loan translation

(redirected from loan translations)
Also found in: Dictionary.
Graphic Thesaurus  🔍
Display ON
Animation ON
Legend
Synonym
Antonym
Related
  • noun

Synonyms for loan translation

an expression introduced into one language by translating it from another language

References in periodicals archive ?
Is it really a loan translation from Gr [TEXT NOT REPRODUCIBLE IN ASCII]?
On the other, if the word were a loan translation from L, why did they use a word for cow as first member?
With the aim of assessing the usefulness of two Spanish corpora (corde, diachronic, and crea, synchronic) for lexicological studies, the author studies four semantic Anglicisms and four loan translations.
In line with the previous paper, the author scrutinizes corpora with the aim of identifying phraseological units, divided into borrowings and loan translations.
Most of the vocabulary is original Xhosa terms, loan translations and semantic extensions with few borrowed words.
Other methods include loan translation, semantic extension and compounding (examples in Table 1).
Methods of terminology formation Terminology word Formation method Explanation Example Borrowing A term is borrowed with oparesheni: operation its meaning and dhokoteraldhokota: 'Africanised' doctor Loan translation Form and meaning of the kahuku mhezi (kahuku): word in the source chicken pox [huku-- language is kept but chicken, mhezi--rash] the word is translated ronga mhuri: family using words from the planning [ronga--plan target language (v), mhuri--family (n)] pfundohudyu: hip joint [pfundo--joint, hudyu- -hip] duramazwi: dictionary [dura-- store (n) or explain (v), mazwi--words] Semantic extension The meaning of a word kucheka: to cut [now is modified or extended also means to operate] to accommodate a new kuvhiya: originally meaning or use just meant to cut up an animal.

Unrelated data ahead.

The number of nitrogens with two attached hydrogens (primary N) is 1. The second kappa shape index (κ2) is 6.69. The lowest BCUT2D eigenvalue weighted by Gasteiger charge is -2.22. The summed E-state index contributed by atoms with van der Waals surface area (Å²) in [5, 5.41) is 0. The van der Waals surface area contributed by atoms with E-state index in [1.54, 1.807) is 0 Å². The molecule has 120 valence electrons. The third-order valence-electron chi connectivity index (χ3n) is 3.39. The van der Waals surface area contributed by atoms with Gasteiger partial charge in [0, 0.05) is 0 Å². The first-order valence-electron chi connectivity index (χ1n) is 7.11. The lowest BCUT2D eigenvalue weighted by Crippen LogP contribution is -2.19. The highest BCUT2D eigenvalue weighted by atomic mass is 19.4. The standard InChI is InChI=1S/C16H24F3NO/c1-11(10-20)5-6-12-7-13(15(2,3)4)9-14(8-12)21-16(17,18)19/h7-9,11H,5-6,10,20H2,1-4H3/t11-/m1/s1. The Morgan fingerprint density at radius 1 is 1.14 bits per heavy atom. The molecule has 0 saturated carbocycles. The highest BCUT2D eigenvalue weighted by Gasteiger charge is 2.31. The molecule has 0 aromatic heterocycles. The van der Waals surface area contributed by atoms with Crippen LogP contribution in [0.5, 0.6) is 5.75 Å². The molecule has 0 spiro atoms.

The total amount of loan translations or calques is 36:
Moody (1996: 406) deletes loan translations from his list on account of the following reasons:
He further illustrates this point by referring to some expressions that are regarded loan translations by the OED but not by Webster's third new international dictionary of the English language and vice versa.
However, Moody (1996: 417) concludes his article stating that "modern trends suggest that loan translations will supply more borrowings than will loanwords" in the case of direct borrowings from Chinese into English.
Consequently, I will argue that haddamin tit abdun/yit abed, in Dan 2:5 and 3:29, may well be a loan translation from Old Persian, used to convey dismemberment.